If you’ve planted trees and shrubs or transplanted them, then you know it’s essential to water them regularly until they become established. Watering trees and shrubs often involves setting a hose at the base of the tree and letting it run slowly for a period of time and then moving the hose to assure that the ground all around the tree becomes properly moist. That once-a-week soaking can quickly become a day of running back-and-forth between the house and the yard.
Last summer I moved a very large, old camellia out of the way of some new construction. In order to keep it alive and get it settled in, it had to be watered thoroughly and often. My routine consisted of laying a hose on the ground on one side of this rather large shrub, turning the water on to a slow trickle, and setting the timer to move the hose every 20 minutes until the ground was moist all the way around the shrub. Needless to say, this process took all afternoon.
Enter the Waterhoop
The Waterhoop Tree Sprinkler is basically two lengths of 1/2 inch plastic hose attached to a hose connector by rubber tubing. It’s designed to deliver water evenly around the base of trees and shrubs, thus eliminating the need to move your water hose, saving both time and water. The flow of the water can be controlled by a valve located at the base of the hoop.
I received the Waterhoop and immediately headed out the door to the old camellia. With no assembly required, the Waterhoop easily attached to my garden hose. I turned on the water at the spigot, adjusted the flow with the valve on the hoop, and watched as the water spurted out of the hoop about every 7 inches.
Does It Work?
The simple answer is “Yes”. If you need a device to water evenly around trees and shrubs this product does the trick. By simply placing it around the tree or shrub and adjusting the water flow with the valve, this is a good product. The soil around the tree or shrub is watered evenly all at one time.
But … There’s a Design Flaw
The Waterhoop has a design flaw. The Waterhoop uses a rubber tubing that connects the plastic spray arms to the hose connector. I found that this tubing easily bends and kinks causing the water flow to be interrupted. It was necessary to spend a few minutes setting the Waterhoop in the right position to assure that it was working properly.
Although the manufacturer claims that the Waterhoop can be easily reconfigured, I found that the kinking in the rubber tubing prevented the device from working properly if it was set up in any other configuration than the standard circle.
See UPDATE below.
The Waterhoop measures approximately 40 inches long from the end of the spray arm to the hose connector. Each spray arm has 5 water slits spaced at 7 inches apart. It comes with a washer to prevent it from leaking at the hose connection.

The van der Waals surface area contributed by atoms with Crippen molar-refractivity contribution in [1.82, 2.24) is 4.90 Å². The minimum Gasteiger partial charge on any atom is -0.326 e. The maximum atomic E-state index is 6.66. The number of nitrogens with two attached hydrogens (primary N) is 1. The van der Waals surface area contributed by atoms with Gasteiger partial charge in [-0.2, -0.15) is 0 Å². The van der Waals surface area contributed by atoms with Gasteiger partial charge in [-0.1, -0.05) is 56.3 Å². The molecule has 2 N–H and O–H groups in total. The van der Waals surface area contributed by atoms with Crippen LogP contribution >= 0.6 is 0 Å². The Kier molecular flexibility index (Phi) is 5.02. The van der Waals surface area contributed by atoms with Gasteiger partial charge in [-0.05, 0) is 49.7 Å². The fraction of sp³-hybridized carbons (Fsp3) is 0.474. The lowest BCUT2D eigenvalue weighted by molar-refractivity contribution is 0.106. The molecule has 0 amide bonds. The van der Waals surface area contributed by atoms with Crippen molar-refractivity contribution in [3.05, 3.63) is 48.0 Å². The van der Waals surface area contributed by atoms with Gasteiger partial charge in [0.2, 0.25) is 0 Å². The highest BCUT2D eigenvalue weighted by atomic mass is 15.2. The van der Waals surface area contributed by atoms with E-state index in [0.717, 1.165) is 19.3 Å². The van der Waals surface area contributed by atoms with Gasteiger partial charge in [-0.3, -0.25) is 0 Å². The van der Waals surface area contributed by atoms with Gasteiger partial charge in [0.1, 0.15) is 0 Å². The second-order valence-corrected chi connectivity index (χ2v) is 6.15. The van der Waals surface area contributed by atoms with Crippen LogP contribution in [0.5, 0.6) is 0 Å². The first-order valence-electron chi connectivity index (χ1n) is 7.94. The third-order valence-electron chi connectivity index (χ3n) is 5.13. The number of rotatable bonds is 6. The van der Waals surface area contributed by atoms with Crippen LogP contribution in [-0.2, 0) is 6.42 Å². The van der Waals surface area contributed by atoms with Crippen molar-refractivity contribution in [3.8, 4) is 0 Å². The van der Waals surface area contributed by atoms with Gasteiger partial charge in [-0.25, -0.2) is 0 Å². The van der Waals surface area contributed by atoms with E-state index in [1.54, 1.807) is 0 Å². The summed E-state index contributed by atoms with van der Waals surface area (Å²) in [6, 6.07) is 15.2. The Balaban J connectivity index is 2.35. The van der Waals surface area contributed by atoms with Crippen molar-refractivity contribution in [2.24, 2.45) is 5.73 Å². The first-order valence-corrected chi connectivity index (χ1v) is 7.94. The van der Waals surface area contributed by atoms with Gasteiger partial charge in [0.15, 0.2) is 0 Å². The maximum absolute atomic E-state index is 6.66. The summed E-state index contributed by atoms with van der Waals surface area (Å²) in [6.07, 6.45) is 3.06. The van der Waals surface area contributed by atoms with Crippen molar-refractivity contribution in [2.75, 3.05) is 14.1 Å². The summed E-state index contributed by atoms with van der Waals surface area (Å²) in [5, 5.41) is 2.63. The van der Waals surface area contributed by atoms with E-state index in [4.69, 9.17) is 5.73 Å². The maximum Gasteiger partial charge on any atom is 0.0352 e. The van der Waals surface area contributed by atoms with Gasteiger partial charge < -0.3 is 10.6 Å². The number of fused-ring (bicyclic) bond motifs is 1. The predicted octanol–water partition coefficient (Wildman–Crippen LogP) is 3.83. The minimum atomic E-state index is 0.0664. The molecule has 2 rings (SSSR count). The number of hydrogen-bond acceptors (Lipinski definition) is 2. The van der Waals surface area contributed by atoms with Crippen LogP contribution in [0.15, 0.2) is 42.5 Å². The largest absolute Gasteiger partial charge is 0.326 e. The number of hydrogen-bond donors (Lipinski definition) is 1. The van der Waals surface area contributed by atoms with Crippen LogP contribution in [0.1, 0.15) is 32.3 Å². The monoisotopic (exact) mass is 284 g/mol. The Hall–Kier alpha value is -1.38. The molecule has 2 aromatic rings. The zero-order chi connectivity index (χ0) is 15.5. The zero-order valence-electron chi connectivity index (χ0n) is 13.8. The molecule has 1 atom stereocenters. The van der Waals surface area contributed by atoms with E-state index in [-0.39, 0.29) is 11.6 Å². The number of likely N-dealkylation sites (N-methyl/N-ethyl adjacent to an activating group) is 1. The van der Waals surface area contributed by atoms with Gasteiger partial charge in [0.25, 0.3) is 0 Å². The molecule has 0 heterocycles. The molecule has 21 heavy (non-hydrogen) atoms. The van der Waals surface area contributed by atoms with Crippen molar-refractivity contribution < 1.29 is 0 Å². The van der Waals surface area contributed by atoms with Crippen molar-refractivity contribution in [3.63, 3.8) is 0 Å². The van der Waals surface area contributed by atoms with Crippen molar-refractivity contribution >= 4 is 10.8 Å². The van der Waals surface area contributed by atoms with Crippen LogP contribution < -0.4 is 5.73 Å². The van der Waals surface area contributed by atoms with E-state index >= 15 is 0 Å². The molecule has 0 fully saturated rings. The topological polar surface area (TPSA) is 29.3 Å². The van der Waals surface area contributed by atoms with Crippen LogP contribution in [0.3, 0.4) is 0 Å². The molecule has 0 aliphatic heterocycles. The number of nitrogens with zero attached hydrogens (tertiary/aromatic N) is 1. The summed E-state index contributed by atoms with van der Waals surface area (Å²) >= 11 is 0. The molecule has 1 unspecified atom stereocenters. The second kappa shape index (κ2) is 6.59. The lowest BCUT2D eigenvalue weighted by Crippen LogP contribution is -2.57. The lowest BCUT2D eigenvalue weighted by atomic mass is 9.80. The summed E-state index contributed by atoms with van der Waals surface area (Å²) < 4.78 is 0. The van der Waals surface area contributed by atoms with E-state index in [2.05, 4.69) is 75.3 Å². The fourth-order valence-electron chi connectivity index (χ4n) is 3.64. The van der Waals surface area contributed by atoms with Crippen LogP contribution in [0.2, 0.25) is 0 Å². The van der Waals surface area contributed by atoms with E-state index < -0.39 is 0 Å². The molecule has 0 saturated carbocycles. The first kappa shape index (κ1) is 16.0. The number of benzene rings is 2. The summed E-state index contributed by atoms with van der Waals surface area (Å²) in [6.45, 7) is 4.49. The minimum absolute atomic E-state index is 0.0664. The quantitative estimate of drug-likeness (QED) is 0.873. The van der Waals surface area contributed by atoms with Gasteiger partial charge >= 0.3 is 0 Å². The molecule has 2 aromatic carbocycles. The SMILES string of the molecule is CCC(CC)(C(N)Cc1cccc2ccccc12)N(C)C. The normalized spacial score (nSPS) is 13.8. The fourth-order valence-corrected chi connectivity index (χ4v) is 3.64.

The hose is made of plastic that’s attached to the rubber tubing with zip ties. Because of this I can’t speak to it’s long-lasting durability. [Editor’s Note: The website shows the tubing attached to the plastic hose with metal connectors but that’s not what we received.]
While the Waterhoop does indeed deliver a fast and efficient method for watering your trees and shrubs, the design flaw in the rubber tubing is an issue that must be addressed by the manufacturer. With it’s cost of $19.99 each and this design flaw, I have to give the Waterhoop a 3-shovel rating.
Where to Buy
The Waterhoop is available directly from the manufacturer at Waterhoop.com for $19.99 with a flat rate shipping of $9.99. It’s also available for the same price on Amazon.
They did it! Dave Ford and his team at Waterhoop listened and made a game changing decision to redesign the Waterhoop to correct the problem with the flimsy tubing.
Earlier this spring I received a phone call from Dave Ford, owner of Waterhoop, asking if I would give the new design a try. First off, I am very impressed that he read the review and listened. I’m even more impressed that he did something about it. Wow! That alone puts this product on my buy list!
The Waterhoop is now constructed with a very thick rubber hose between the spray arms and the hose connector. It no longer flops and twists and kinking is no longer an issue of frustration. With this improvement, the Waterhoop is better than ever! I now give this sprinkler a 5 shovel rating!
And now over to you – What have you used to water your trees and shrubs? How well did it work? Let us know in the comments below!
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Disclaimer – GPReview would like to thank Blue Stone Garden for a free lopper for us to review. There was no expectation that it would be a positive review and we received no compensation for writing it. All opinions expressed here are those of the author based on personal experience using the product.
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